Miller Marine's Bimbo (left) and Mike Miller.
Mike Miller and his brother Bimbo don't mess much with advertising and PR. So I first got wind of their Florida Panhandle boatbuilding operation, Miller Marine, the way most other folks do. While dock-walking a high-end bastion of sportfishing like Palm Beach or Islamorada, I encountered a drop-dead-gorgeous battlewagon that somehow seemed to be both stylistically unique and subtly derivative. "What kinda boat's this?" I inquired of a tanned youngster who was diligently sluicing away the remains of a day's fishing from the cockpit. "Miller Marine builds 'em," the kid replied, "up in Panama City."
The info rang a bell. Last July, during a weigh-in at the Bay Point Billfish Invitational Tournament, a cast-of-thousands event held at Bay Point Marina in Panama City Beach each year, I'd beheld an equally gorgeous vessel friends said was locally built. Nobody'd known much more than that at the time. And, owing to middle-aged obliviousness perhaps, I'd simply forgotten about the whole dang thing until I'd stumbled across a sistership.
Obviously a little detective work in my home port of Panama City Beach was called for. So I began asking around Bay Point and some of the other local marinas and boatyards, and in the process came up with a phone number and some driving directions for Miller Marine, as well as a few stories about head honcho Mike Miller.
For starters I learned he and his brother are directly descended from one of Panama City's major seafaring families, a salty bunch if ever there was one. Bimbo (a.k.a. James), it seems, was comparatively reserved as a youngster. But Mike evinced a high-profile comedic flare from the get-go, a flare he took public as soon as he landed a job as a teenage deckhand with the Davis Queen Fleet, a flotilla of offshore party and charter boats owned by his grandfather, Capt. George W. Davis, and operated by a bunch of rough-and-ready uncles. Consider the following tale from veteran waterfronter Capt. Richard Holley:
"Mike and I were workin' together on the ol' Ocean Queen, and life onboard that boat was a total riot. You know, Mike's a ventriloquist, among other things, and a talented one. So one dark night there was a pile of folks onboard, and I was up in the wheelhouse watchin' TV—we were anchored out for the night—when all of a sudden here comes the whole crew bustin' in. ‘Cap...Cap,' they say, ‘you gotta see what Mike's doin' on the stern.' So back I go, and there's all these payin' customers with their eyes bugged out and their reels wound up, yellin', ‘Captain, the porpoises are talkin'! The porpoises are talkin'!' ‘Naw!' I says. ‘Yes indeed, captain,' says Mike, ‘It's unbelievable. Listen.' And just as a big ol' porpoise sticks his head outta the water, I hear, ‘Feed me! Feed me!' and every one of those jokers starts throwin' squid like there's no tomorrow. Then I hear, ‘Thank you! Thank you!' I mean, those guys were goin' wild, son!"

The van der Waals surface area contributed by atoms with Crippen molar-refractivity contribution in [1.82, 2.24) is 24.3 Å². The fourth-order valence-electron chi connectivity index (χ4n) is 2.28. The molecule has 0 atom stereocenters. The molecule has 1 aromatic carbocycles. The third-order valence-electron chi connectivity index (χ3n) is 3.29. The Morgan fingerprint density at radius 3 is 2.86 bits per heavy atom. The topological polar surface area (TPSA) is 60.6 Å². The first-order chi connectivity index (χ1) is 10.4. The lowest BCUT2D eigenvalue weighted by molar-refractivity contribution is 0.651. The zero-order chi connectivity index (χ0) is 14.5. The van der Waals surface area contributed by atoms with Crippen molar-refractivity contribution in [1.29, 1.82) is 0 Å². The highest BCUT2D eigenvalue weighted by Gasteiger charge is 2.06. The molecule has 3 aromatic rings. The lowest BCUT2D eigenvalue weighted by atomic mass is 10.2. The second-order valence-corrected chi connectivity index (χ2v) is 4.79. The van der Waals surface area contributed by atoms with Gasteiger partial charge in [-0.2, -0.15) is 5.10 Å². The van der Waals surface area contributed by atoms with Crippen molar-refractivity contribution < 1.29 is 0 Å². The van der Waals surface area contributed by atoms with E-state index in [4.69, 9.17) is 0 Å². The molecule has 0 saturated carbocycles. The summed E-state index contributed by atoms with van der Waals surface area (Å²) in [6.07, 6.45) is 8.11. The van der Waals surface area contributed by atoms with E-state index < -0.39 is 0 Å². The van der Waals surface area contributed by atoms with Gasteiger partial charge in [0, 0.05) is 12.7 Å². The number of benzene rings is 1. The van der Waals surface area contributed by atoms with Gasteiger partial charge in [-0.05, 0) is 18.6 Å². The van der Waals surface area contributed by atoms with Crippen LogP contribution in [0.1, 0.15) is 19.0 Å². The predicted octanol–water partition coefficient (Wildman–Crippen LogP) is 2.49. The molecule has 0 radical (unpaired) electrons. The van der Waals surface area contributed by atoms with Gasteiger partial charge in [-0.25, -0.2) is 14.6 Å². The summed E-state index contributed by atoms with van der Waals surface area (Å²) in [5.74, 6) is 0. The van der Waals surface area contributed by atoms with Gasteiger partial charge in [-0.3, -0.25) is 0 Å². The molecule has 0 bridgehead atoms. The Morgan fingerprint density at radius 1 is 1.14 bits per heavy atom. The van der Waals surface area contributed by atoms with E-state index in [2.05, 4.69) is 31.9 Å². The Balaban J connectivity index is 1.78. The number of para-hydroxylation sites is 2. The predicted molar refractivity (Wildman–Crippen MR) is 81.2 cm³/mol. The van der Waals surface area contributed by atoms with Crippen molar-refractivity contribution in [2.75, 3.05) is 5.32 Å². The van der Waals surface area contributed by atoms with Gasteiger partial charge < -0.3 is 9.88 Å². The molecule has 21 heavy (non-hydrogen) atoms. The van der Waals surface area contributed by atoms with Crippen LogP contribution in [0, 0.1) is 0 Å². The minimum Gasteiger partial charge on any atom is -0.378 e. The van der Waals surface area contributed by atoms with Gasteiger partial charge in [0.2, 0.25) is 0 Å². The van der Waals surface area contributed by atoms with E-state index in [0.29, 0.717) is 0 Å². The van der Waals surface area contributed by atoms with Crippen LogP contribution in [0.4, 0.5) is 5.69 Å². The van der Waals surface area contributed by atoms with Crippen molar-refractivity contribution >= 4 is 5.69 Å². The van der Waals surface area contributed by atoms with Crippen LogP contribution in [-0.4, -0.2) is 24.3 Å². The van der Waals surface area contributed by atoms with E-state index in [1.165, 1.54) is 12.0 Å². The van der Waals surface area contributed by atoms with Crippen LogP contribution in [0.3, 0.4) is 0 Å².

Although the fun-loving part of Mike's personality was substantial, he had an ambitious, hardworking nature as well. At the age of 19, he successfully sat for a 100-ton captain's license and began putting in long hours as a party boat skipper, spending his spare time helping his uncles design and build new vessels for the Davis Queen Fleet. Then, a few years later, as a charter captain with a growing interest in starting his own boatbuilding shop, he made road trips to North Carolina's Outer Banks as well as South Florida's Gold Coast, becoming friends with some of the true greats of old-time custom boatbuilding, among them Floridians like John Rybovich and Richard Garlington and North Carolinians like Will and Julian Guthrie, Warren O'Neill, and Omie Tillet. In 1986 he and his brother went into business together, establishing a boatyard and boatbuilding facility. Since then they've produced some 23 custom sportfishermen between 36 and 70 feet in length, each blending the stylish, broken-sheer good looks of a South Florida beauty with the fast, pugnacious, seaworthy running surfaces crafted by the Guthries, O'Neill, and Tillet.
This article originally appeared in the September 2007 issue of Power & Motoryacht magazine.